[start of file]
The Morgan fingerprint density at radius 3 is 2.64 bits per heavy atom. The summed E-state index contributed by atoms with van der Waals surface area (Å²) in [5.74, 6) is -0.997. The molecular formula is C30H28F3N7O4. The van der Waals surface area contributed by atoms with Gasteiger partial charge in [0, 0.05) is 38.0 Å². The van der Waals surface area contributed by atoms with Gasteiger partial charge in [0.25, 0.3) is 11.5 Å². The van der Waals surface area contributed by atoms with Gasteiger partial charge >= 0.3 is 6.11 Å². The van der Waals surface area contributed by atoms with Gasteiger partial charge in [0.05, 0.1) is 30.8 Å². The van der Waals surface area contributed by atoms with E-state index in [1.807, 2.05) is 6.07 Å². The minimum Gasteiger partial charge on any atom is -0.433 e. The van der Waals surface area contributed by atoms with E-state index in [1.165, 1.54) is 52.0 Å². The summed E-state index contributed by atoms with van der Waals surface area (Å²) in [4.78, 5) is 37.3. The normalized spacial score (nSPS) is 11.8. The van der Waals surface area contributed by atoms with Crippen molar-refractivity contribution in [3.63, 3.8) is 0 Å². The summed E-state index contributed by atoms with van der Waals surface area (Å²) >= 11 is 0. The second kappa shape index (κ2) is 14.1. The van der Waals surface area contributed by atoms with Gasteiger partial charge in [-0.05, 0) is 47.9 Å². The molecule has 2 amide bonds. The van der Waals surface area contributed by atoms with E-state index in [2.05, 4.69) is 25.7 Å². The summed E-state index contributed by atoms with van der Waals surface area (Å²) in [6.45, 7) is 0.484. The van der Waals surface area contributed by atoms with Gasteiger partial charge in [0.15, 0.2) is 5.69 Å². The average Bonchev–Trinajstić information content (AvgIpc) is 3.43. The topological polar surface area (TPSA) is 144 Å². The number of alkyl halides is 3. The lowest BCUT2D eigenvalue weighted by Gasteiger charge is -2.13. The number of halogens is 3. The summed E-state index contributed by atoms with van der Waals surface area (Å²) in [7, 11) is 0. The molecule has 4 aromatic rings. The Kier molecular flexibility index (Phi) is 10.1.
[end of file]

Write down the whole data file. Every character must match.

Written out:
The Morgan fingerprint density at radius 3 is 2.64 bits per heavy atom. The summed E-state index contributed by atoms with van der Waals surface area (Å²) in [5.74, 6) is -0.997. The molecular formula is C30H28F3N7O4. The van der Waals surface area contributed by atoms with Gasteiger partial charge in [0, 0.05) is 38.0 Å². The van der Waals surface area contributed by atoms with Gasteiger partial charge in [0.25, 0.3) is 11.5 Å². The van der Waals surface area contributed by atoms with Gasteiger partial charge >= 0.3 is 6.11 Å². The van der Waals surface area contributed by atoms with Gasteiger partial charge in [0.05, 0.1) is 30.8 Å². The van der Waals surface area contributed by atoms with E-state index in [1.807, 2.05) is 6.07 Å². The minimum Gasteiger partial charge on any atom is -0.433 e. The van der Waals surface area contributed by atoms with E-state index in [1.165, 1.54) is 52.0 Å². The summed E-state index contributed by atoms with van der Waals surface area (Å²) in [4.78, 5) is 37.3. The normalized spacial score (nSPS) is 11.8. The van der Waals surface area contributed by atoms with Crippen molar-refractivity contribution in [3.63, 3.8) is 0 Å². The summed E-state index contributed by atoms with van der Waals surface area (Å²) >= 11 is 0. The second kappa shape index (κ2) is 14.1. The van der Waals surface area contributed by atoms with Gasteiger partial charge in [-0.05, 0) is 47.9 Å². The molecule has 2 amide bonds. The van der Waals surface area contributed by atoms with E-state index in [2.05, 4.69) is 25.7 Å². The summed E-state index contributed by atoms with van der Waals surface area (Å²) in [6.45, 7) is 0.484. The van der Waals surface area contributed by atoms with Gasteiger partial charge in [0.15, 0.2) is 5.69 Å². The average Bonchev–Trinajstić information content (AvgIpc) is 3.43. The topological polar surface area (TPSA) is 144 Å². The number of alkyl halides is 3. The lowest BCUT2D eigenvalue weighted by Gasteiger charge is -2.13. The number of halogens is 3. The summed E-state index contributed by atoms with van der Waals surface area (Å²) in [7, 11) is 0. The molecule has 4 aromatic rings. The Kier molecular flexibility index (Phi) is 10.1.